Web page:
dealing with grainy images

Discussion in 'Photoshop Tutorials' started by Shawn Hirn, Jul 16, 2005.

  1. Shawn Hirn

    Shawn Hirn Guest

    Last weekend, I shot a few photos with my Canon Digital Rebel at a
    friend's wedding. The photos were shot in camera raw format. After
    adjusting the images in Photoshop CS to improve contrast and brighten
    them up a bit, I am very happy with the composition and clarity of my
    photos, but a few of them are very grainy. Does anyone know how I can
    reduce the grain in my images, either in Photoshop or with a plug-in? I
    want to print some of these images and have them framed in order to give
    them to the married couple as a gift.
     
    Shawn Hirn, Jul 16, 2005
    #1
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  2. SNIP
    In print the grain may be less visible than on screen, else use a
    noise/grain reduction program like "Neat Image" (also available as a
    plug-in):
    <http://www.neatimage.com/>

    Bart
     
    Bart van der Wolf, Jul 16, 2005
    #2
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  3. Shawn Hirn

    johnboy Guest

    Please. :) It's not grain. It is noise. Only film has grain.
     
    johnboy, Jul 16, 2005
    #3
  4. Shawn Hirn

    Bill Hilton Guest

    Does anyone know how I can
    Another vote for "Neat Image" ....
     
    Bill Hilton, Jul 16, 2005
    #4
  5. Shawn Hirn

    jim evans Guest

    jim evans, Jul 17, 2005
    #5
  6. Shawn Hirn

    Bill Hilton Guest

    Jim Evans writes ...
    There are at least 3 or 4 programs like this that supposedly do a nice
    job. I think most of them have free download trial versions so
    probably the best option is to download several and wring them out,
    then pick the one that seems most intuitive and cost effective to you.
    I have Neat Image and rarely need to use it since I shoot fine-grained
    slide film (iso 50-100) for scans and my digital cameras have very low
    noise below ISO 400, but when I've pushed the film or when I had to
    shoot ISO 800 or higher with the digital bodies then I call up NI and
    go to work. So for my extremely modest needs Neat Image, which is
    pretty cheap, fit perfectly. You might easily prefer a different
    program for any number of reasons ... I've heard good things about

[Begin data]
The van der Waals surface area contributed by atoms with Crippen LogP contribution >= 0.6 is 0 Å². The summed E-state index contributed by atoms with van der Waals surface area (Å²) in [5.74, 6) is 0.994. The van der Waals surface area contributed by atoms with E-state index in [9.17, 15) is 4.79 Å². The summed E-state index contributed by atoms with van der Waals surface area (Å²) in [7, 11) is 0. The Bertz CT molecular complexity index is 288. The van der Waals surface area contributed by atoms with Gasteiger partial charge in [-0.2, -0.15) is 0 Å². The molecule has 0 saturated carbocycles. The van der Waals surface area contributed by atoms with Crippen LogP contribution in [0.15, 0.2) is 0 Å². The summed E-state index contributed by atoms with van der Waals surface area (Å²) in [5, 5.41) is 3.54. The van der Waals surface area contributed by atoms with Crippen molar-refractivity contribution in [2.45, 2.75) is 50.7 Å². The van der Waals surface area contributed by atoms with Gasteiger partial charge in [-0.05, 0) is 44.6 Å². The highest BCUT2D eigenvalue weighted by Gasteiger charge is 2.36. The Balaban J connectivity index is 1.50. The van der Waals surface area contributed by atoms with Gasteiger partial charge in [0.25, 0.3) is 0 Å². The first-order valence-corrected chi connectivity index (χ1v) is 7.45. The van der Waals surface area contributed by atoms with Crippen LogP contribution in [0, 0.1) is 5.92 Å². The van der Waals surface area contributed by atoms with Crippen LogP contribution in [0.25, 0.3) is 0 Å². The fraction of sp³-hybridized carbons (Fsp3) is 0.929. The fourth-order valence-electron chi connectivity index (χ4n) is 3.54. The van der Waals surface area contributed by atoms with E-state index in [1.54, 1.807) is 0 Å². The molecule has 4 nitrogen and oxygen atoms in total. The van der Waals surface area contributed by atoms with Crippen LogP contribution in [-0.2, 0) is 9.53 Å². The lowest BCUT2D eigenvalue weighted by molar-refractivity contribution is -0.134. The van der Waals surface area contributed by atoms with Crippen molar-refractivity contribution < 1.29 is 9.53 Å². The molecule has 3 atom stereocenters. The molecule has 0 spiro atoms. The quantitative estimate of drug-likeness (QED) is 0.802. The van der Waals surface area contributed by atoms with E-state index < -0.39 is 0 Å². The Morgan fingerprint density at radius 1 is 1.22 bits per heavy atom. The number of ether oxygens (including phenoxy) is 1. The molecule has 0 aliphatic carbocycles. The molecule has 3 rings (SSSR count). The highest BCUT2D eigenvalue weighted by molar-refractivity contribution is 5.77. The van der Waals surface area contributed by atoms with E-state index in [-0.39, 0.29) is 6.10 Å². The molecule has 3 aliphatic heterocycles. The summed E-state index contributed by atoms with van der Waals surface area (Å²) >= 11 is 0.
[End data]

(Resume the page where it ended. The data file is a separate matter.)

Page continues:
Noise Ninja and Grain Surgery, for example.

    Bill
     
    Bill Hilton, Jul 17, 2005
    #6
  7. Shawn Hirn

    Clyde Guest

    I use Noise Ninja and am very happy with it. Reviews that I've read rate
    it very close to Neat Image. It's probably 6 one way and half a dozen
    the other. Choose by user interface that you like rather than results.

    Clyde
     
    Clyde, Jul 18, 2005
    #7
  8. Shawn Hirn

    Sean Guest

    Another trick for reducing grain/noise is to simply print on matte
    rather than glossy paper.

    Otherwise, there are the usual suspects already noted. A centralized
    review can be found at:

    http://www.michaelalmond.com/Articles/noise_print.html

    And you already have had the best advice, download the demos and see
    what works best for you.

    enjoy,

    Sean


    "In the End, we will remember not the words of our enemies,
    but the silence of our friends."

    - Martin Luther King Jr. (1929-1968)

    New Website
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    Last Updated 23 June 2005
     
    Sean, Jul 18, 2005
    #8
  9. Shawn Hirn

    Hunt Guest

    I too vote for NI. Even from a p&s CP5700 at ISO 800, it does an acceptable
    job. I've also used it for scanned 4x5 T-64 (6118, pushed +1/2 f) that went to
    a 9' poster. NI made it look like Kodachrome 25.

    While I've not tried Noise Ninja, or any other noise programs, all seem to
    work well, based on the responses on the Usenet. As others have said, grab a
    few, play with them, and see which one suits you best. I think you will like
    the results of each.

    Hunt
     
    Hunt, Jul 18, 2005
    #9
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